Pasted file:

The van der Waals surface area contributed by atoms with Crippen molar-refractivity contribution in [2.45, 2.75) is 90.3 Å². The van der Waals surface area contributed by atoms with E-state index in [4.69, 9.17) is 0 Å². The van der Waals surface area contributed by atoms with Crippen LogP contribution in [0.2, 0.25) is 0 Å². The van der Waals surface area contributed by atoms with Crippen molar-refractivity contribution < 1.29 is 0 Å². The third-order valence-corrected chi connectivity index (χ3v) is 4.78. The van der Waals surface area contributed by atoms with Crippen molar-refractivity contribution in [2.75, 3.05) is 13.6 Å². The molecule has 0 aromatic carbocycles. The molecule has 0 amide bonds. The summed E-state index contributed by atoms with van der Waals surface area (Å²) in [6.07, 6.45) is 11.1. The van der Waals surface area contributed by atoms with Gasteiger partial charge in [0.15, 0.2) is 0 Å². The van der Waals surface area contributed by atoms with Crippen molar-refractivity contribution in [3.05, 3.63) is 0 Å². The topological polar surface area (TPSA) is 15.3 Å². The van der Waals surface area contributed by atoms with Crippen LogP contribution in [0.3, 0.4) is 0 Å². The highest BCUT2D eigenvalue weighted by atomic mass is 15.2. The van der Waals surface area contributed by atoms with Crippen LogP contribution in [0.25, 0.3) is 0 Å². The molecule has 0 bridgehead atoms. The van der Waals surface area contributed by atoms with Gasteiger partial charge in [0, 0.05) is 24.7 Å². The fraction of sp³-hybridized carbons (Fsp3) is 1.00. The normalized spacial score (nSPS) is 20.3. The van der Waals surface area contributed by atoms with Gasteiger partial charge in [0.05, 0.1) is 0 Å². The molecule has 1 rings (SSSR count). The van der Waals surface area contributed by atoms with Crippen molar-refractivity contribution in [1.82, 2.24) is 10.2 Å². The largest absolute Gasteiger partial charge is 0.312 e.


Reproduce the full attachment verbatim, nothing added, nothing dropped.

The van der Waals surface area contributed by atoms with Crippen molar-refractivity contribution in [2.45, 2.75) is 90.3 Å². The van der Waals surface area contributed by atoms with E-state index in [4.69, 9.17) is 0 Å². The van der Waals surface area contributed by atoms with Crippen LogP contribution in [0.2, 0.25) is 0 Å². The van der Waals surface area contributed by atoms with Crippen molar-refractivity contribution < 1.29 is 0 Å². The third-order valence-corrected chi connectivity index (χ3v) is 4.78. The van der Waals surface area contributed by atoms with Crippen molar-refractivity contribution in [2.75, 3.05) is 13.6 Å². The molecule has 0 aromatic carbocycles. The molecule has 0 amide bonds. The summed E-state index contributed by atoms with van der Waals surface area (Å²) in [6.07, 6.45) is 11.1. The van der Waals surface area contributed by atoms with Gasteiger partial charge in [0.15, 0.2) is 0 Å². The van der Waals surface area contributed by atoms with Crippen molar-refractivity contribution in [3.05, 3.63) is 0 Å². The topological polar surface area (TPSA) is 15.3 Å². The van der Waals surface area contributed by atoms with Crippen LogP contribution in [0.3, 0.4) is 0 Å². The highest BCUT2D eigenvalue weighted by atomic mass is 15.2. The van der Waals surface area contributed by atoms with Crippen LogP contribution in [0.25, 0.3) is 0 Å². The molecule has 0 bridgehead atoms. The van der Waals surface area contributed by atoms with Gasteiger partial charge in [0, 0.05) is 24.7 Å². The fraction of sp³-hybridized carbons (Fsp3) is 1.00. The normalized spacial score (nSPS) is 20.3. The van der Waals surface area contributed by atoms with Gasteiger partial charge in [0.05, 0.1) is 0 Å². The molecule has 1 rings (SSSR count). The van der Waals surface area contributed by atoms with Crippen molar-refractivity contribution in [1.82, 2.24) is 10.2 Å². The largest absolute Gasteiger partial charge is 0.312 e.